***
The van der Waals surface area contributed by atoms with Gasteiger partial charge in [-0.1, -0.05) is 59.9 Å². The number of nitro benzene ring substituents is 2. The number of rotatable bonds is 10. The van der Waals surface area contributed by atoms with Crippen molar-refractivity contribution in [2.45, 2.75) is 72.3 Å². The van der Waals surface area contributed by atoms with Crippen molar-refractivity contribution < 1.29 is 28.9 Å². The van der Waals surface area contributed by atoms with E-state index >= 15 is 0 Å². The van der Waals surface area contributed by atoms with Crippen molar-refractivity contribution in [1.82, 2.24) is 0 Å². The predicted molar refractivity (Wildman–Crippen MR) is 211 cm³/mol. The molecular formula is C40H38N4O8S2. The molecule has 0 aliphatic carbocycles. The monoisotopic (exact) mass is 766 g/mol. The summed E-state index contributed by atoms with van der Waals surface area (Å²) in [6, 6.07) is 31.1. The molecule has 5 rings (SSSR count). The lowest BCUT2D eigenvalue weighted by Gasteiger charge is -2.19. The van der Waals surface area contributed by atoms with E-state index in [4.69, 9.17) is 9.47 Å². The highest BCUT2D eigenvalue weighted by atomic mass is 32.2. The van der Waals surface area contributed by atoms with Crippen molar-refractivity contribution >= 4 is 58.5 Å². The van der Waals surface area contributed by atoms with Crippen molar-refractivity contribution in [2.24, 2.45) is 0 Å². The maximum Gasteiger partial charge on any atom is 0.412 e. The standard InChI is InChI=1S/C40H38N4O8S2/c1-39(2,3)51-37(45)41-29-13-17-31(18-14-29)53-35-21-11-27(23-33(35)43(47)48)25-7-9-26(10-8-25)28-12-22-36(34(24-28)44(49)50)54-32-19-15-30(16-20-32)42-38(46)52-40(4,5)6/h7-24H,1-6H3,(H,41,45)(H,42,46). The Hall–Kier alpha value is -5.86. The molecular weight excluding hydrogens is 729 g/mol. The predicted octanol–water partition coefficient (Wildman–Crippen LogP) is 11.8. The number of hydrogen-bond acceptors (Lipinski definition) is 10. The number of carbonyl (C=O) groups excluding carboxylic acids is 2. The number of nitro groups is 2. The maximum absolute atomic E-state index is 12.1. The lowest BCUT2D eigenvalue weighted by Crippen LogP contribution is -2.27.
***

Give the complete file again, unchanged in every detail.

The van der Waals surface area contributed by atoms with Gasteiger partial charge in [-0.1, -0.05) is 59.9 Å². The number of nitro benzene ring substituents is 2. The number of rotatable bonds is 10. The van der Waals surface area contributed by atoms with Crippen molar-refractivity contribution in [2.45, 2.75) is 72.3 Å². The van der Waals surface area contributed by atoms with Crippen molar-refractivity contribution < 1.29 is 28.9 Å². The van der Waals surface area contributed by atoms with E-state index >= 15 is 0 Å². The van der Waals surface area contributed by atoms with Crippen molar-refractivity contribution in [1.82, 2.24) is 0 Å². The predicted molar refractivity (Wildman–Crippen MR) is 211 cm³/mol. The molecular formula is C40H38N4O8S2. The molecule has 0 aliphatic carbocycles. The monoisotopic (exact) mass is 766 g/mol. The summed E-state index contributed by atoms with van der Waals surface area (Å²) in [6, 6.07) is 31.1. The molecule has 5 rings (SSSR count). The lowest BCUT2D eigenvalue weighted by Gasteiger charge is -2.19. The van der Waals surface area contributed by atoms with E-state index in [4.69, 9.17) is 9.47 Å². The highest BCUT2D eigenvalue weighted by atomic mass is 32.2. The van der Waals surface area contributed by atoms with Crippen molar-refractivity contribution >= 4 is 58.5 Å². The van der Waals surface area contributed by atoms with Crippen molar-refractivity contribution in [2.24, 2.45) is 0 Å². The maximum Gasteiger partial charge on any atom is 0.412 e. The standard InChI is InChI=1S/C40H38N4O8S2/c1-39(2,3)51-37(45)41-29-13-17-31(18-14-29)53-35-21-11-27(23-33(35)43(47)48)25-7-9-26(10-8-25)28-12-22-36(34(24-28)44(49)50)54-32-19-15-30(16-20-32)42-38(46)52-40(4,5)6/h7-24H,1-6H3,(H,41,45)(H,42,46). The Hall–Kier alpha value is -5.86. The molecular weight excluding hydrogens is 729 g/mol. The predicted octanol–water partition coefficient (Wildman–Crippen LogP) is 11.8. The number of hydrogen-bond acceptors (Lipinski definition) is 10. The number of carbonyl (C=O) groups excluding carboxylic acids is 2. The number of nitro groups is 2. The maximum absolute atomic E-state index is 12.1. The lowest BCUT2D eigenvalue weighted by Crippen LogP contribution is -2.27.